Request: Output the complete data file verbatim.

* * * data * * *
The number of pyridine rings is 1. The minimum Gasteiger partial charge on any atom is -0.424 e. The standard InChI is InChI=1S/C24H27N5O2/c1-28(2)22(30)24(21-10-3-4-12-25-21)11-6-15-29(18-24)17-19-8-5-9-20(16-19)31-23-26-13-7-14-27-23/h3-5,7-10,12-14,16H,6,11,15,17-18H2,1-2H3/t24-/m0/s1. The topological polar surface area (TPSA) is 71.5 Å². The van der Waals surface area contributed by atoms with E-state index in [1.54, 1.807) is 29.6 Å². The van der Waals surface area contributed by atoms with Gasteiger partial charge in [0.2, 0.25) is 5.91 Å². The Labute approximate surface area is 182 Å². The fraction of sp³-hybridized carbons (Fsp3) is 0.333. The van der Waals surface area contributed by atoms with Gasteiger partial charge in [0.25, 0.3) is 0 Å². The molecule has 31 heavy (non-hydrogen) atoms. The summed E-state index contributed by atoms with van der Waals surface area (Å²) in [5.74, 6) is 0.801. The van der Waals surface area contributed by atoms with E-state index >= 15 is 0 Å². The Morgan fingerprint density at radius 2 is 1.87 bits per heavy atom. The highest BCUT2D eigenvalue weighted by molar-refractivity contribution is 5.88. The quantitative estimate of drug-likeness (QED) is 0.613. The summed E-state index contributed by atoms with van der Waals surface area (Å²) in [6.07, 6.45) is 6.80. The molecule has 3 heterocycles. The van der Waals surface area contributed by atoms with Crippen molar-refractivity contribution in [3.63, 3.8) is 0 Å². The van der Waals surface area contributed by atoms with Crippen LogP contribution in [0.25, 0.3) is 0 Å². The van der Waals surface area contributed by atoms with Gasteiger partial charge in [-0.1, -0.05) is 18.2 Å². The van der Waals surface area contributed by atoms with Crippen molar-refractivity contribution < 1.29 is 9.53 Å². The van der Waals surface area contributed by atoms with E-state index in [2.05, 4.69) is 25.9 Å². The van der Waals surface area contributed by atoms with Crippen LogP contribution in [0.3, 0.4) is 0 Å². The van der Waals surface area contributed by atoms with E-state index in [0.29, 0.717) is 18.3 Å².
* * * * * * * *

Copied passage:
The number of pyridine rings is 1. The minimum Gasteiger partial charge on any atom is -0.424 e. The standard InChI is InChI=1S/C24H27N5O2/c1-28(2)22(30)24(21-10-3-4-12-25-21)11-6-15-29(18-24)17-19-8-5-9-20(16-19)31-23-26-13-7-14-27-23/h3-5,7-10,12-14,16H,6,11,15,17-18H2,1-2H3/t24-/m0/s1. The topological polar surface area (TPSA) is 71.5 Å². The van der Waals surface area contributed by atoms with E-state index in [1.54, 1.807) is 29.6 Å². The van der Waals surface area contributed by atoms with Gasteiger partial charge in [0.2, 0.25) is 5.91 Å². The Labute approximate surface area is 182 Å². The fraction of sp³-hybridized carbons (Fsp3) is 0.333. The van der Waals surface area contributed by atoms with Gasteiger partial charge in [0.25, 0.3) is 0 Å². The molecule has 31 heavy (non-hydrogen) atoms. The summed E-state index contributed by atoms with van der Waals surface area (Å²) in [5.74, 6) is 0.801. The van der Waals surface area contributed by atoms with E-state index >= 15 is 0 Å². The Morgan fingerprint density at radius 2 is 1.87 bits per heavy atom. The highest BCUT2D eigenvalue weighted by molar-refractivity contribution is 5.88. The quantitative estimate of drug-likeness (QED) is 0.613. The summed E-state index contributed by atoms with van der Waals surface area (Å²) in [6.07, 6.45) is 6.80. The molecule has 3 heterocycles. The van der Waals surface area contributed by atoms with Crippen molar-refractivity contribution in [3.63, 3.8) is 0 Å². The van der Waals surface area contributed by atoms with Crippen LogP contribution in [0.25, 0.3) is 0 Å². The van der Waals surface area contributed by atoms with Gasteiger partial charge in [-0.1, -0.05) is 18.2 Å². The van der Waals surface area contributed by atoms with Crippen molar-refractivity contribution < 1.29 is 9.53 Å². The van der Waals surface area contributed by atoms with E-state index in [2.05, 4.69) is 25.9 Å². The van der Waals surface area contributed by atoms with Crippen LogP contribution in [0.3, 0.4) is 0 Å². The van der Waals surface area contributed by atoms with E-state index in [0.29, 0.717) is 18.3 Å².